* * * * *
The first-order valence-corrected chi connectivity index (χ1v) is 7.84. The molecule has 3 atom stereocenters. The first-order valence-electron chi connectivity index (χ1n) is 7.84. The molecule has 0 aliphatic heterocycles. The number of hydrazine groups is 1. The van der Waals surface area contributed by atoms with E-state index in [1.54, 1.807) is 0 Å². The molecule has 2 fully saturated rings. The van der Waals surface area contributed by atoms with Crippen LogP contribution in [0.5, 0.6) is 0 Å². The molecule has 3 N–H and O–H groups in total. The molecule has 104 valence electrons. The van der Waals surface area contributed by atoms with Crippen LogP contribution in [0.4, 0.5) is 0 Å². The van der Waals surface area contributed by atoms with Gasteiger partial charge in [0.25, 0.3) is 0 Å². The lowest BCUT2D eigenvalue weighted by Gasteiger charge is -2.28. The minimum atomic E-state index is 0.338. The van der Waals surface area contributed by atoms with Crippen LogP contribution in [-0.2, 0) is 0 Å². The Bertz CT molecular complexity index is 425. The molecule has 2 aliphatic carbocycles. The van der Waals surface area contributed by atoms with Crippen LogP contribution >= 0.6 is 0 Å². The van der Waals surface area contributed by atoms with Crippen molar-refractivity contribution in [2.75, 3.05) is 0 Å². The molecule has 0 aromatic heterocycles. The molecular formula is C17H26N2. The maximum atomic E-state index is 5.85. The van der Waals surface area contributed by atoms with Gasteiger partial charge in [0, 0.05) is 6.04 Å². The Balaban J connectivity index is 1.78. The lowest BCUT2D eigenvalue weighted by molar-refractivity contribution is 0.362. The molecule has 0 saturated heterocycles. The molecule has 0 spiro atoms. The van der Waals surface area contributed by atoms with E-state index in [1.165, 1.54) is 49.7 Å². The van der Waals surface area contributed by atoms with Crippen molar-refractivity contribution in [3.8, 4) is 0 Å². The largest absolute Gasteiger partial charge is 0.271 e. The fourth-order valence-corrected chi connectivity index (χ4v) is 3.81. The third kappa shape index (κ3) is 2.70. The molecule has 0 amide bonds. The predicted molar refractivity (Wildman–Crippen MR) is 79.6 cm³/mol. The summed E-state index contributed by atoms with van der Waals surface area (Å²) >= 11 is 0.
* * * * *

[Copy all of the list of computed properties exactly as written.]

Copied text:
The first-order valence-corrected chi connectivity index (χ1v) is 7.84. The molecule has 3 atom stereocenters. The first-order valence-electron chi connectivity index (χ1n) is 7.84. The molecule has 0 aliphatic heterocycles. The number of hydrazine groups is 1. The van der Waals surface area contributed by atoms with E-state index in [1.54, 1.807) is 0 Å². The molecule has 2 fully saturated rings. The van der Waals surface area contributed by atoms with Crippen LogP contribution in [0.5, 0.6) is 0 Å². The molecule has 3 N–H and O–H groups in total. The molecule has 104 valence electrons. The van der Waals surface area contributed by atoms with Crippen LogP contribution in [0.4, 0.5) is 0 Å². The van der Waals surface area contributed by atoms with Gasteiger partial charge in [0.25, 0.3) is 0 Å². The lowest BCUT2D eigenvalue weighted by Gasteiger charge is -2.28. The minimum atomic E-state index is 0.338. The van der Waals surface area contributed by atoms with Crippen LogP contribution in [-0.2, 0) is 0 Å². The Bertz CT molecular complexity index is 425. The molecule has 2 aliphatic carbocycles. The van der Waals surface area contributed by atoms with Crippen LogP contribution >= 0.6 is 0 Å². The van der Waals surface area contributed by atoms with Crippen molar-refractivity contribution in [2.75, 3.05) is 0 Å². The molecule has 0 aromatic heterocycles. The molecular formula is C17H26N2. The maximum atomic E-state index is 5.85. The van der Waals surface area contributed by atoms with Gasteiger partial charge in [0, 0.05) is 6.04 Å². The Balaban J connectivity index is 1.78. The lowest BCUT2D eigenvalue weighted by molar-refractivity contribution is 0.362. The molecule has 0 saturated heterocycles. The molecule has 0 spiro atoms. The van der Waals surface area contributed by atoms with E-state index in [1.165, 1.54) is 49.7 Å². The van der Waals surface area contributed by atoms with Crippen molar-refractivity contribution in [3.8, 4) is 0 Å². The largest absolute Gasteiger partial charge is 0.271 e. The fourth-order valence-corrected chi connectivity index (χ4v) is 3.81. The third kappa shape index (κ3) is 2.70. The molecule has 0 amide bonds. The predicted molar refractivity (Wildman–Crippen MR) is 79.6 cm³/mol. The summed E-state index contributed by atoms with van der Waals surface area (Å²) >= 11 is 0.